The most important part of the verdict handed down by a Nashville jury in Erin Andrews’s civil lawsuit against a hotel group and the man who stalked her in 2008 really isn’t the $55 million.
It’s what the verdict means for Andrews on an emotional level and for victims like her, as well as women who travel alone, going forward. For one thing, Andrews may not see the $55 million, which is to be paid by her stalker, the Marriott at Vanderbilt hotel’s ownership group and the hotel’s owner if, for instance, the sum is reduced or the verdict overturned on appeal. (Marriott International was dismissed as a defendant when the judge determined that the chain is not responsible for security at individual franchises.) Jurors determined that Michael David Barrett, a former insurance company executive, was 51 percent at fault and liable for 51 percent of the $55 million award. West End Hotel Partners, the hotel owner, and Windsor Capital Group, the hotel management company, are responsible for the other 49 percent.
For Andrews, the years since the incident have been something of an ordeal even as her career has taken off. Andrews, who offered tearful testimony during the trial and was forced to listen to defense attorneys argue that her career prospered after nude videos taken by Barrett went viral, stressed in a statement that, like many victims, she felt empowered by standing up to her stalker. Barrett, who filmed her without her knowledge through an altered peephole in an adjacent room at the hotel, has served time in prison for his crime.
“The support I’ve received from the people of Nashville has been overwhelming,” Andrews, who was seeking $75 million, said in a statement posted on Twitter. “I would also like to thank my family, friends and legal team. I’ve been honored by all the support from victims around the world. Their outreach has helped me be able to stand up and hold accountable those whose job it is to protect everyone’s safety, security and privacy.”
Her father has testified to the changes he has seen in Andrews since the incident and he tweeted his thanks to jurors for “standing up for my little girl.”
On behalf of my family and myself, thank you to the people of #Nashville for looking out and standing up for my little girl.
— Steve Andrews (@WFLASteveA) March 8, 2016
Andrews, who was on assignment for ESPN at the time of the incident, offered most of the gut-wrenching testimony as she testified to the futility of getting the video removed from the internet.
“I grabbed my laptop and flipped it open and like you know your body, and I saw it for two seconds and was like ‘oh my god,'” she said. “…I called my parents. I was just screaming, that I was naked all over the Internet. And I didn’t know what it was. … Probably for three months, everybody thought it was a publicity stunt. That ripped me apart.”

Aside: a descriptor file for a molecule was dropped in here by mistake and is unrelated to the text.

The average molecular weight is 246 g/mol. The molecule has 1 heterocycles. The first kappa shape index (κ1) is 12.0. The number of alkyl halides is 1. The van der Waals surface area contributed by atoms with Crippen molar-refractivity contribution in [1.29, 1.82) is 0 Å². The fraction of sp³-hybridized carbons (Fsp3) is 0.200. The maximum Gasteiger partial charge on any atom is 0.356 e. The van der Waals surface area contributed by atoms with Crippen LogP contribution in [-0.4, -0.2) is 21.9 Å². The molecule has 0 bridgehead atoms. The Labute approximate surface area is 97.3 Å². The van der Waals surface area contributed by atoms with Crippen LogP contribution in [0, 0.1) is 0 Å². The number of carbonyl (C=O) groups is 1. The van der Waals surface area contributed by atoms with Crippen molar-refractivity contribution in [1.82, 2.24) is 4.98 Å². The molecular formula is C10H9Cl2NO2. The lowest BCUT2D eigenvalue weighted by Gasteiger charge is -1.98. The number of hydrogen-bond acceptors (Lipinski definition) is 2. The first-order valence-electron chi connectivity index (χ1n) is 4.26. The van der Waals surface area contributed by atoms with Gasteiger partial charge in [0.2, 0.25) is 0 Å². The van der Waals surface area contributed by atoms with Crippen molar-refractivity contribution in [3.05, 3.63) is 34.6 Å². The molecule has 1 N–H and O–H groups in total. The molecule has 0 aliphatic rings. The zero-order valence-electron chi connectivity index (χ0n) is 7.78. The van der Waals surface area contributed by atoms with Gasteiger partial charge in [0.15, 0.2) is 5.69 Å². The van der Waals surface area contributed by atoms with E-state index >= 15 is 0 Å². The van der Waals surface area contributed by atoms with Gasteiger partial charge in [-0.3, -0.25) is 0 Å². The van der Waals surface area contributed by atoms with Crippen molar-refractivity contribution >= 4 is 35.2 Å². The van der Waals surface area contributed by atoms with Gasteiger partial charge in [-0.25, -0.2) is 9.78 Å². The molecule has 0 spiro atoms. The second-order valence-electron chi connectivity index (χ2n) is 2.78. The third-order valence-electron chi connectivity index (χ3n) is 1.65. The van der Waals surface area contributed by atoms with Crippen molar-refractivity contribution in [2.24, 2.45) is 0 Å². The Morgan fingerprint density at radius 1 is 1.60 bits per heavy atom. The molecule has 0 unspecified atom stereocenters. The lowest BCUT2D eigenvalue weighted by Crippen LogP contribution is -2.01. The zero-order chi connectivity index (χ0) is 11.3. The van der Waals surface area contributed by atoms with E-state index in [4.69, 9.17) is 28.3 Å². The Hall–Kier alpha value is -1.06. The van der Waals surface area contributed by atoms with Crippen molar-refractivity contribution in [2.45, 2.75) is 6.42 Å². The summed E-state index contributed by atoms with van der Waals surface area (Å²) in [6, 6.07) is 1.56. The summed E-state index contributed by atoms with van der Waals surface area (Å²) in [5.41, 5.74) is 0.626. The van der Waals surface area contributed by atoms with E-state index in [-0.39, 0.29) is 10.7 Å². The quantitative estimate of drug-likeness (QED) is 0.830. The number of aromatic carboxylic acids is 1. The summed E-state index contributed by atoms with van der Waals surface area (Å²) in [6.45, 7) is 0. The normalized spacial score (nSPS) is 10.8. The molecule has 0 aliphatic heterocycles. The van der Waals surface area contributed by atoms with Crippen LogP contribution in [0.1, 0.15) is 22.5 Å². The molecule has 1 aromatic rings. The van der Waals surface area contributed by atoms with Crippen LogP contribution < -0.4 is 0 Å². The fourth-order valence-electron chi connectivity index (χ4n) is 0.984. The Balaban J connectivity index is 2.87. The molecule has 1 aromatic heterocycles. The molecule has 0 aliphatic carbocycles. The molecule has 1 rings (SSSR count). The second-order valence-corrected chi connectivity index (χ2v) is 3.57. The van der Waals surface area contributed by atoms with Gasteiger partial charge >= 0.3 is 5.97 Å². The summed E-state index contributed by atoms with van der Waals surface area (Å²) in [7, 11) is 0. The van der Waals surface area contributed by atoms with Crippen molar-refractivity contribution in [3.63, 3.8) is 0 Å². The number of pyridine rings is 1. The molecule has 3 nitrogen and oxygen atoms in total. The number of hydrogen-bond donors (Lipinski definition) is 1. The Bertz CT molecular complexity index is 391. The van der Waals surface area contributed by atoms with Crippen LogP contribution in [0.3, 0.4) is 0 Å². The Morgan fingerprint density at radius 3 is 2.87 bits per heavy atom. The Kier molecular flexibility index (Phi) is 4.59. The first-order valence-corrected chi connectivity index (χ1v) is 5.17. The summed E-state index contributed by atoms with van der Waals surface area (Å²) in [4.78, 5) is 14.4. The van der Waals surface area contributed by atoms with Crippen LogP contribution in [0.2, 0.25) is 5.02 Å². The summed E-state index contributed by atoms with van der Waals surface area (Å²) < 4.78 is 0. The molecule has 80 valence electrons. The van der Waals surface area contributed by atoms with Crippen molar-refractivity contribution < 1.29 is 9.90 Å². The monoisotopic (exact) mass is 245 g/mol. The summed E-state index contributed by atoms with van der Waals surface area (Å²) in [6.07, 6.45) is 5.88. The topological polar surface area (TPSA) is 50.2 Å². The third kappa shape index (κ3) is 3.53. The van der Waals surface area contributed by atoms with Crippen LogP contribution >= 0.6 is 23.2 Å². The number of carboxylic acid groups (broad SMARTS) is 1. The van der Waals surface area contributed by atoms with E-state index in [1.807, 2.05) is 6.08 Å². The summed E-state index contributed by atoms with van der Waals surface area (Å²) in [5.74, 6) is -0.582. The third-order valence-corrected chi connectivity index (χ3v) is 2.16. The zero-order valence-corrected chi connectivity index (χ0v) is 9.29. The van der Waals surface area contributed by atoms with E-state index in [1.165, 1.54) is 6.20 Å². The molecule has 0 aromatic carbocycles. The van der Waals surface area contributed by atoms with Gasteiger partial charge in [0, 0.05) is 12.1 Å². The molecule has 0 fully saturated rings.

Her father, Steve, testified that, like many victims, his daughter has been changed by the incident.
“She’s terrified. She’s depressed,” he said. “She is not the girl that we used to know.”
Now, with the verdict, the 37-year-old Fox sportscaster and “Dancing with the Stars” host can work on finding peace and moving onward, like other victims. Still, the experience will never leave her and, judging by the impact of the trial, it had a similar effect on many women who travel, especially some high-profile TV sportscasters who shared frightening stories of questionable hotel security in interviews with SI.com’s Richard Deitsch. Several of them said they took pre-emptive steps, like declining maid service to eliminate access to their rooms.
“I don’t have a lot of say in where I stay or what hotel chains my company uses,” SNY’s Kerith Burke said. “I do remember feeling sad and scared after what happened to Erin. I travel with Band-Aids to put over the peepholes. I prefer to join a coworker at the hotel restaurant or bar so strangers don’t approach me as much. There’s a noticeable difference when I eat or drink alone. I don’t like hotel rooms on the first floor. I don’t like rooms by the elevators.”
Since the Andrews incident, they all said they are more aware and are proactive about their own security.
“Just after the Andrews incident, I was covering a game for ESPN in Oakland,” Michele Tafoya, who works for NBC’s “Sunday Night Football” and stressed that she feels secure now, said. “My hotel room had a balcony, and when I walked out onto it there were two men sitting there in a balcony adjoining mine with absolutely no separation between us. No railing, no nothing. We were sharing a balcony, which meant that they had 24/7 access to the glass doors of my room. Obviously those doors locked and had curtains, but that didn’t ease my mind at all. I checked out of the hotel. That was the one and only time I called my employer’s travel department to complain. I don’t share information about where I am staying.”
But the changes in their routines can’t compare to what Andrews still endures. The verdict won’t stop people from yelling that they’ve seen her nude as she does sideline work at NFL games for Fox, but she has to feel some measure of vindication, especially after being accused of making a career power move. Now, perhaps she can heal.
“One thing I’d like to address is the skepticism about why Erin would want to relive any of this when she said it wrecked her so much,” Burke said. “First of all, how someone processes their naked body on display without their consent is none of your business. Furthermore, healing is an incremental process. After feeling gutted and powerless, there is a power that returns when you get to share what happened to you, in your own words. She has described powerfully her anxiety, fear, and trust issues that resulted from this incident. It was also striking to see Erin’s testimony that she doesn’t want this to happen to anyone else. If there’s a measure of comfort she can find by trying to prevent future violations, I hope she gets that comfort.”